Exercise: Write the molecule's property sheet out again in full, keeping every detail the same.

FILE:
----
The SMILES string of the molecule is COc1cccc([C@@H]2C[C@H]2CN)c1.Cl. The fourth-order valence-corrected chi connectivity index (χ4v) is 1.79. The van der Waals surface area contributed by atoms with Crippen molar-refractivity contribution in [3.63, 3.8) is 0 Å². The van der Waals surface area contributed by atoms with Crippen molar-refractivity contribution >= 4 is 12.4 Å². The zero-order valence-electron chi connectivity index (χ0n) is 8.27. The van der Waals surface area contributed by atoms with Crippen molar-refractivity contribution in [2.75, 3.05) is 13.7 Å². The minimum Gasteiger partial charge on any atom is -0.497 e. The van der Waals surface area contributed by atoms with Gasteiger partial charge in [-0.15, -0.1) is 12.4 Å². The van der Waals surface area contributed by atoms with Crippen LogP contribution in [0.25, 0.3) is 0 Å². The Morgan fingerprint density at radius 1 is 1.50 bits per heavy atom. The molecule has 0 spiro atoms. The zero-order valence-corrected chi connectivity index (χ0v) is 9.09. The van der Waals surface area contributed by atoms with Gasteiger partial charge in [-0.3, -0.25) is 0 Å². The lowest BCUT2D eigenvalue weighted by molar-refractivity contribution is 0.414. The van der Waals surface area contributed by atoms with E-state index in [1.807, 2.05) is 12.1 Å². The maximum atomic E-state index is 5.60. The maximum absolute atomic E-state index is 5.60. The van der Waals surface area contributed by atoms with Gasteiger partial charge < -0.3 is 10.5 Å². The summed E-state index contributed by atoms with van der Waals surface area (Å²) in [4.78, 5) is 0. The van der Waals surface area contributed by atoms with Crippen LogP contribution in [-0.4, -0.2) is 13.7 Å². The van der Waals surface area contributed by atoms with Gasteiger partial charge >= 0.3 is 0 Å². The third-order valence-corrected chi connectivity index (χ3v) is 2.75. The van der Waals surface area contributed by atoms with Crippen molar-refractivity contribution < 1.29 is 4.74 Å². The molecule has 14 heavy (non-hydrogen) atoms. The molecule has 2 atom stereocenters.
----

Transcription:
The SMILES string of the molecule is COc1cccc([C@@H]2C[C@H]2CN)c1.Cl. The fourth-order valence-corrected chi connectivity index (χ4v) is 1.79. The van der Waals surface area contributed by atoms with Crippen molar-refractivity contribution in [3.63, 3.8) is 0 Å². The van der Waals surface area contributed by atoms with Crippen molar-refractivity contribution >= 4 is 12.4 Å². The zero-order valence-electron chi connectivity index (χ0n) is 8.27. The van der Waals surface area contributed by atoms with Crippen molar-refractivity contribution in [2.75, 3.05) is 13.7 Å². The minimum Gasteiger partial charge on any atom is -0.497 e. The van der Waals surface area contributed by atoms with Gasteiger partial charge in [-0.15, -0.1) is 12.4 Å². The van der Waals surface area contributed by atoms with Crippen LogP contribution in [0.25, 0.3) is 0 Å². The Morgan fingerprint density at radius 1 is 1.50 bits per heavy atom. The molecule has 0 spiro atoms. The zero-order valence-corrected chi connectivity index (χ0v) is 9.09. The van der Waals surface area contributed by atoms with Gasteiger partial charge in [-0.3, -0.25) is 0 Å². The lowest BCUT2D eigenvalue weighted by molar-refractivity contribution is 0.414. The van der Waals surface area contributed by atoms with E-state index in [1.807, 2.05) is 12.1 Å². The maximum atomic E-state index is 5.60. The maximum absolute atomic E-state index is 5.60. The van der Waals surface area contributed by atoms with Gasteiger partial charge < -0.3 is 10.5 Å². The summed E-state index contributed by atoms with van der Waals surface area (Å²) in [4.78, 5) is 0. The van der Waals surface area contributed by atoms with Crippen LogP contribution in [-0.4, -0.2) is 13.7 Å². The van der Waals surface area contributed by atoms with Gasteiger partial charge >= 0.3 is 0 Å². The third-order valence-corrected chi connectivity index (χ3v) is 2.75. The van der Waals surface area contributed by atoms with Crippen molar-refractivity contribution < 1.29 is 4.74 Å². The molecule has 14 heavy (non-hydrogen) atoms. The molecule has 2 atom stereocenters.